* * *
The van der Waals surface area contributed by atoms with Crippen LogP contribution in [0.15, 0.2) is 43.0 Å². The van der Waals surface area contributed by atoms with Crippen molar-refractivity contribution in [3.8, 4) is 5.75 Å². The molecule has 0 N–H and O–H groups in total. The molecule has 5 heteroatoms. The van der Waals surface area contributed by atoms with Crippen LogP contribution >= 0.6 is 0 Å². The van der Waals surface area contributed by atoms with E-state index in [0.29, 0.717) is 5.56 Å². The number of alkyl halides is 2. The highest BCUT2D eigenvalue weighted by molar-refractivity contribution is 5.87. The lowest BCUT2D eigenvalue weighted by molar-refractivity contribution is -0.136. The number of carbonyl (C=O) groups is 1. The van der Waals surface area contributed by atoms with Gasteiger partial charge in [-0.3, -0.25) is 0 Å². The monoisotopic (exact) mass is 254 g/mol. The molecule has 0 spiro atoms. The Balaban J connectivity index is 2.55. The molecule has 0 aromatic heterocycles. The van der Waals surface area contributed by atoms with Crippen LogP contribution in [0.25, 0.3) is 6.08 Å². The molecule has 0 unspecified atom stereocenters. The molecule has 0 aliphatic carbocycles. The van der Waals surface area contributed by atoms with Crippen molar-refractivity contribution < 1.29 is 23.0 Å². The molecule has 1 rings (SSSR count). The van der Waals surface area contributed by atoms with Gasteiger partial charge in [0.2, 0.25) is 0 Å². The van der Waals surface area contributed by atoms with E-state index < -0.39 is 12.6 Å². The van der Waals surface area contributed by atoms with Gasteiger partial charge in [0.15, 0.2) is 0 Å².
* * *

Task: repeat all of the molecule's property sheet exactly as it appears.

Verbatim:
The van der Waals surface area contributed by atoms with Crippen LogP contribution in [0.15, 0.2) is 43.0 Å². The van der Waals surface area contributed by atoms with Crippen molar-refractivity contribution in [3.8, 4) is 5.75 Å². The molecule has 0 N–H and O–H groups in total. The molecule has 5 heteroatoms. The van der Waals surface area contributed by atoms with Crippen LogP contribution >= 0.6 is 0 Å². The van der Waals surface area contributed by atoms with E-state index in [0.29, 0.717) is 5.56 Å². The number of alkyl halides is 2. The highest BCUT2D eigenvalue weighted by molar-refractivity contribution is 5.87. The lowest BCUT2D eigenvalue weighted by molar-refractivity contribution is -0.136. The number of carbonyl (C=O) groups is 1. The van der Waals surface area contributed by atoms with Gasteiger partial charge in [-0.3, -0.25) is 0 Å². The monoisotopic (exact) mass is 254 g/mol. The molecule has 0 spiro atoms. The Balaban J connectivity index is 2.55. The molecule has 0 aromatic heterocycles. The van der Waals surface area contributed by atoms with Crippen LogP contribution in [0.25, 0.3) is 6.08 Å². The molecule has 0 unspecified atom stereocenters. The molecule has 0 aliphatic carbocycles. The van der Waals surface area contributed by atoms with Crippen molar-refractivity contribution < 1.29 is 23.0 Å². The molecule has 1 rings (SSSR count). The van der Waals surface area contributed by atoms with Gasteiger partial charge in [0.2, 0.25) is 0 Å². The van der Waals surface area contributed by atoms with E-state index < -0.39 is 12.6 Å². The van der Waals surface area contributed by atoms with Gasteiger partial charge in [0.15, 0.2) is 0 Å².